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The Collaborative International Dictionary

Gaped

Gape \Gape\ (g[aum]p; in Eng, commonly g[=a]p; 277), v. i. [imp. & p. p. Gaped (g[aum]pt or g[=a]pt); p. pr. & vb. n. Gaping] [OE. gapen, AS. geapan to open; akin to D. gapen to gape, G. gaffen, Icel. & Sw. gapa, Dan. gabe; cf. Skr. jabh to snap at, open the mouth. Cf. Gaby, Gap.]

  1. To open the mouth wide; as:

    1. Expressing a desire for food; as, young birds gape.
      --Dryden.

    2. Indicating sleepiness or indifference; to yawn.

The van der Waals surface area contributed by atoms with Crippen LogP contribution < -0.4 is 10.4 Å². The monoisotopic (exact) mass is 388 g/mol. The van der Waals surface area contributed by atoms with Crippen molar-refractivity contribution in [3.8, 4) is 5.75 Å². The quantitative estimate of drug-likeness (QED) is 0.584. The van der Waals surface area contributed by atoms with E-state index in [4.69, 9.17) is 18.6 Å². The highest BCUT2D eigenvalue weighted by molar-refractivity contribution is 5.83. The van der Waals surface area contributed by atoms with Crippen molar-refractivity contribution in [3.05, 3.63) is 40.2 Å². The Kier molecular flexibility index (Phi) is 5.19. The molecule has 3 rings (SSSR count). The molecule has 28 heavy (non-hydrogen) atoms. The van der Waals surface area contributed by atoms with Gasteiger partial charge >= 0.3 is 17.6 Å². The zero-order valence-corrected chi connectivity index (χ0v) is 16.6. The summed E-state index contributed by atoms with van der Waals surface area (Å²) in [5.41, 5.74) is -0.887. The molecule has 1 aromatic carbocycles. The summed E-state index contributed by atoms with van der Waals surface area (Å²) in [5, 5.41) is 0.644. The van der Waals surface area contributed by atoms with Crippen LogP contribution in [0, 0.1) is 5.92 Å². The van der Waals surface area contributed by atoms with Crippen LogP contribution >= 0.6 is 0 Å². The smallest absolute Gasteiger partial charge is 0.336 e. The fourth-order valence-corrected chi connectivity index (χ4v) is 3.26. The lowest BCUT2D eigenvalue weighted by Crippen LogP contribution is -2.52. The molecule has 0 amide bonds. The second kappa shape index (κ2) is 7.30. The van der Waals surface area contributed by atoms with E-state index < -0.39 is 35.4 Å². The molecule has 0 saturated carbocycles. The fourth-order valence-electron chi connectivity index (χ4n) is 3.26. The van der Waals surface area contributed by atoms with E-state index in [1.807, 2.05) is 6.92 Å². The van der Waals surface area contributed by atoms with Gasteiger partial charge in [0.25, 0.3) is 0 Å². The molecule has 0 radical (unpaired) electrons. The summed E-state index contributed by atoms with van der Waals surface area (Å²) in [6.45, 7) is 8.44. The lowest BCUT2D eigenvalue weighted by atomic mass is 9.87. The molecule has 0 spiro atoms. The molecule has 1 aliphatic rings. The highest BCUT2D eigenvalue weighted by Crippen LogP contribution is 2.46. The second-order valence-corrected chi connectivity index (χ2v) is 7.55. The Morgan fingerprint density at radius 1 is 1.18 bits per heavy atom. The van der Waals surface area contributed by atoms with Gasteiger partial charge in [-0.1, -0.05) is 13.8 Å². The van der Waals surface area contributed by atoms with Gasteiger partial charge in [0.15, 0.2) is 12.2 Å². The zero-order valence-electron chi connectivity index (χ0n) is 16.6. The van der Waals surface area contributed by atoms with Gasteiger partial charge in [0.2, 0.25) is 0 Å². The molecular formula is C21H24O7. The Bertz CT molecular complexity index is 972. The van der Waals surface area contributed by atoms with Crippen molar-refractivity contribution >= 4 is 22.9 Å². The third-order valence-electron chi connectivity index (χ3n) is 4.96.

She stretches, gapes, unglues her eyes, And asks if it be time to rise.
      --Swift.

    3. Showing unselfconsciousness in surprise, astonishment, expectation, etc.

      With gaping wonderment had stared aghast.
      --Byron.

    4. Manifesting a desire to injure, devour, or overcome.

      They have gaped upon me with their mouth.
      --Job xvi. 10.

  2. To open or part widely; to exhibit a gap, fissure, or hiatus.

    May that ground gape and swallow me alive!
    --Shak.

  3. To long, wait eagerly, or cry aloud for something; -- with for, after, or at.

    The hungry grave for her due tribute gapes.
    --Denham.

    Syn: To gaze; stare; yawn. See Gaze.

Wiktionary

gaped

vb. (en-past of: gape)